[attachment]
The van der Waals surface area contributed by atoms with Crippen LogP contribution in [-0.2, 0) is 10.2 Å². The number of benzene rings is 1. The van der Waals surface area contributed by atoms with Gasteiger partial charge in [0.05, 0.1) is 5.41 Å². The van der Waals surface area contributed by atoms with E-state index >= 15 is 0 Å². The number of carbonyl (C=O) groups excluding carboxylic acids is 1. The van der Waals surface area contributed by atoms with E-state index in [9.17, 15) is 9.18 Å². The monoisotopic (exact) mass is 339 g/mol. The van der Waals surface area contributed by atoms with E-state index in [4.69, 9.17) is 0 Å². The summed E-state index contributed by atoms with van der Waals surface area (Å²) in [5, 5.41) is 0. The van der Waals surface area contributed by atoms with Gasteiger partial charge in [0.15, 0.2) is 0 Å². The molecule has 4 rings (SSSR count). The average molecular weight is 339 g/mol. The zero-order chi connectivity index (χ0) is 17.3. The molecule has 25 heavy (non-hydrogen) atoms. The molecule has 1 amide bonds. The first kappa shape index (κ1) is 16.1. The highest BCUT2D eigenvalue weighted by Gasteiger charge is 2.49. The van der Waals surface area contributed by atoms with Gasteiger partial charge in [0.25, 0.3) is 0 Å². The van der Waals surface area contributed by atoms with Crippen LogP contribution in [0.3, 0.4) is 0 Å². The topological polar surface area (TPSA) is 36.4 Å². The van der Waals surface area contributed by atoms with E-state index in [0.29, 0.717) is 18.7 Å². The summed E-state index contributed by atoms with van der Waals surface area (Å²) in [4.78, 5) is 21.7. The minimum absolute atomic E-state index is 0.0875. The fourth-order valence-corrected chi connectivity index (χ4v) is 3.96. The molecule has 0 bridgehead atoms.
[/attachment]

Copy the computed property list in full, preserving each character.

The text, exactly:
The van der Waals surface area contributed by atoms with Crippen LogP contribution in [-0.2, 0) is 10.2 Å². The number of benzene rings is 1. The van der Waals surface area contributed by atoms with Gasteiger partial charge in [0.05, 0.1) is 5.41 Å². The van der Waals surface area contributed by atoms with E-state index >= 15 is 0 Å². The number of carbonyl (C=O) groups excluding carboxylic acids is 1. The van der Waals surface area contributed by atoms with E-state index in [9.17, 15) is 9.18 Å². The monoisotopic (exact) mass is 339 g/mol. The van der Waals surface area contributed by atoms with E-state index in [4.69, 9.17) is 0 Å². The summed E-state index contributed by atoms with van der Waals surface area (Å²) in [5, 5.41) is 0. The van der Waals surface area contributed by atoms with Gasteiger partial charge in [0.15, 0.2) is 0 Å². The molecule has 4 rings (SSSR count). The average molecular weight is 339 g/mol. The zero-order chi connectivity index (χ0) is 17.3. The molecule has 25 heavy (non-hydrogen) atoms. The molecule has 1 amide bonds. The first kappa shape index (κ1) is 16.1. The highest BCUT2D eigenvalue weighted by Gasteiger charge is 2.49. The van der Waals surface area contributed by atoms with Gasteiger partial charge in [0.25, 0.3) is 0 Å². The van der Waals surface area contributed by atoms with Crippen LogP contribution in [0.3, 0.4) is 0 Å². The topological polar surface area (TPSA) is 36.4 Å². The van der Waals surface area contributed by atoms with E-state index in [0.29, 0.717) is 18.7 Å². The summed E-state index contributed by atoms with van der Waals surface area (Å²) in [4.78, 5) is 21.7. The minimum absolute atomic E-state index is 0.0875. The fourth-order valence-corrected chi connectivity index (χ4v) is 3.96. The molecule has 0 bridgehead atoms.